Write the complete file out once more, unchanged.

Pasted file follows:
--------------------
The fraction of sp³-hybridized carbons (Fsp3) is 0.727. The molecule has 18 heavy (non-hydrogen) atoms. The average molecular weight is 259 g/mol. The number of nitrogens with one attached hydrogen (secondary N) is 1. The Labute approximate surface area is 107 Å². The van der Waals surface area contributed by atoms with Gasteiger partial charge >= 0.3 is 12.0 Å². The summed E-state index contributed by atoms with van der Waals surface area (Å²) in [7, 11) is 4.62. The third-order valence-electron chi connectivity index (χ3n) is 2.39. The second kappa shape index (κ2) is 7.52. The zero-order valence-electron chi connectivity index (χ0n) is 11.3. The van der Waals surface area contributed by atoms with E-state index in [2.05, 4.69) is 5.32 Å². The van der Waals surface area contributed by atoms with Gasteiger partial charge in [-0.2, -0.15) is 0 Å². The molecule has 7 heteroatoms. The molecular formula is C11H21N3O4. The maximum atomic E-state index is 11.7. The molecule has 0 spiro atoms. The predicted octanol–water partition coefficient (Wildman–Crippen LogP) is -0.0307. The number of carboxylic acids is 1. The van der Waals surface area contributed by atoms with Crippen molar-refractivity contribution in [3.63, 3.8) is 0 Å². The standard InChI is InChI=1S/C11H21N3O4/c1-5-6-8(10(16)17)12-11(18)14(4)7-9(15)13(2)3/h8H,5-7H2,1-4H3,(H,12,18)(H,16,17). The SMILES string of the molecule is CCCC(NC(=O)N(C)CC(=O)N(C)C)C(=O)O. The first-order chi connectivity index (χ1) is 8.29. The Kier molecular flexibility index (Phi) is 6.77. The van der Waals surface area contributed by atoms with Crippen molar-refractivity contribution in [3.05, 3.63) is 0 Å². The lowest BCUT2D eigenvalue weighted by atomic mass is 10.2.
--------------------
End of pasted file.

The fraction of sp³-hybridized carbons (Fsp3) is 0.727. The molecule has 18 heavy (non-hydrogen) atoms. The average molecular weight is 259 g/mol. The number of nitrogens with one attached hydrogen (secondary N) is 1. The Labute approximate surface area is 107 Å². The van der Waals surface area contributed by atoms with Gasteiger partial charge >= 0.3 is 12.0 Å². The summed E-state index contributed by atoms with van der Waals surface area (Å²) in [7, 11) is 4.62. The third-order valence-electron chi connectivity index (χ3n) is 2.39. The second kappa shape index (κ2) is 7.52. The zero-order valence-electron chi connectivity index (χ0n) is 11.3. The van der Waals surface area contributed by atoms with E-state index in [2.05, 4.69) is 5.32 Å². The van der Waals surface area contributed by atoms with Gasteiger partial charge in [-0.2, -0.15) is 0 Å². The molecule has 7 heteroatoms. The molecular formula is C11H21N3O4. The maximum atomic E-state index is 11.7. The molecule has 0 spiro atoms. The predicted octanol–water partition coefficient (Wildman–Crippen LogP) is -0.0307. The number of carboxylic acids is 1. The van der Waals surface area contributed by atoms with Crippen molar-refractivity contribution in [3.63, 3.8) is 0 Å². The standard InChI is InChI=1S/C11H21N3O4/c1-5-6-8(10(16)17)12-11(18)14(4)7-9(15)13(2)3/h8H,5-7H2,1-4H3,(H,12,18)(H,16,17). The SMILES string of the molecule is CCCC(NC(=O)N(C)CC(=O)N(C)C)C(=O)O. The first-order chi connectivity index (χ1) is 8.29. The Kier molecular flexibility index (Phi) is 6.77. The van der Waals surface area contributed by atoms with Crippen molar-refractivity contribution in [3.05, 3.63) is 0 Å². The lowest BCUT2D eigenvalue weighted by atomic mass is 10.2.